Finally, the last two aspects of the film that I want to bring up are the overuse of comedy for a melodrama, and to simply state it, the classic comedy structure of the film. As they say, It’s a comedy if it ends in a wedding, and this had three. The use of humor in this film was everywhere. There were more jokes than actual storyline here. The film switches from stricken Lillian over her predicament, to the goofy townsfolk of Bartlett. Even though a classic comedy is not a comedy as we know it today, Griffith sort of blended the two ideas, in the classical and contemporary sense, to give us this film. Therefore as I finish this post, I will change my stance (as usual), watch it, get some laughs, enjoy Lillian Gish and the ending scene. Oh, and tell me, did you find it weird that the movie ended with Lillian kissing her mother-in-law and not her new husband?

 

 

Next Week: Josef von Sternberg – Der Blaue Engel “The Blue Angel”

D. W. Griffith – The Birth of a Nation

Or as I will call it, “Racism shot fantastically.” Griffith’s The Birth of a Nation (1915) is equally disgusting as it is a well shot film, for its time. I will not go on and on about what makes this film horrific, that has been done and is easily understood. Instead, I will just make a quick statement. Regardless of whether the director meant to or not, this film is highly disgusting in its racism and glorification of slavery, the KKK, and the Confederacy. Now with that said, let’s talk about why this film is worth watching. Seeing as how this film came out in 1915, there were many technological advances that were not around. Cameras were still a new concept and there are many techniques of filming that are used today that were explored in this film. For that reason, I agree with Joshua Klein’s statement about this film in his mini article featured in the 1001 movies You Must See Before You Die, “one of the most revered and most reviled films ever made.” The shots that Griffith filmed were something to be admired. For example, there is a scene in which a soldier is chasing a woman through the woods. In this scene, Griffith utilized deep space to show the woman running away as the soldier is in the foreground chasing her. In another scene, Griffith uses a long shot to show the long row of Clansman riding towards the town. Even as the men are riding, Griffith uses another technique that is used in every film, tracking. The camera tracks backwards as the men are riding towards it. All of these techniques are common place today, but in the cinematic world of 1915, they must have been truly original and ingenious. Another technique that is used in The Birth of a Nation, that is often used today, is crosscutting. Shots are edited together to show multiple lines of action at the same time. Shots of the Stonemans hiding are cut with shots of the soldiers coming to find them. This may not seem too inventive considering how often it is used, but with no prior point of reference, this was a┬ámarvelous tactic of film making. Griffith furthers his exploration of camera techniques by adding panning, filters, masks, super impositions, dissolves, and fading (not just cutting). Although some of these techniques were used in prior films, most were new to audiences. Just imagine, you go to the theater to see a historical epic, which is a new concept for film at this time as well, and see these amazing scenes with fantastic and large scale battles with action on all fronts. It really is a living story. Despite the fact that this film is infested with overtly racist scenes and themes, this movie should still be watched, if only for its cinematic merit and contribution to the art form. With that said, it is a 3+ hour silent film, with a nice orchestral score to accompany it. And, despite the character’s placement in the film, I did enjoy “The Little Colonel’s” performance in the film.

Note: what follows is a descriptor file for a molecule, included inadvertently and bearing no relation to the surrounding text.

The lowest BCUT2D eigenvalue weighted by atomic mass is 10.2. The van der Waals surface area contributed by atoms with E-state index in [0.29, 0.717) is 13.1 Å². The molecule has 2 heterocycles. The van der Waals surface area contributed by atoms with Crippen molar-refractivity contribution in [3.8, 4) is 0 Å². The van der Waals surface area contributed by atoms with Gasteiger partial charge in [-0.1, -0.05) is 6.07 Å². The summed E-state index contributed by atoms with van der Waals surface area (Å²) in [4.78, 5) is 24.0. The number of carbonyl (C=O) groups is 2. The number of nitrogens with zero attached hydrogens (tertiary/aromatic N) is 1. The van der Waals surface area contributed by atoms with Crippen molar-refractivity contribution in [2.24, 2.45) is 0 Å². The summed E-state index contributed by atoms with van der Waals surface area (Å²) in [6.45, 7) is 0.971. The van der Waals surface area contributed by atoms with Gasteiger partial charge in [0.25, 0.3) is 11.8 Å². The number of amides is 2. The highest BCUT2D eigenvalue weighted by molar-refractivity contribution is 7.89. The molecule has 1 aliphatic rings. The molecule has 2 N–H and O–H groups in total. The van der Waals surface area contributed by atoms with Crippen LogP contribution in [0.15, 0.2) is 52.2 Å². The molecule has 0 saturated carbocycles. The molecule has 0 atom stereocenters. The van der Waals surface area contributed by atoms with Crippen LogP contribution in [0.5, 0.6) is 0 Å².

Next Week: D. W. Griffith – Way Down East (hopefully less clan)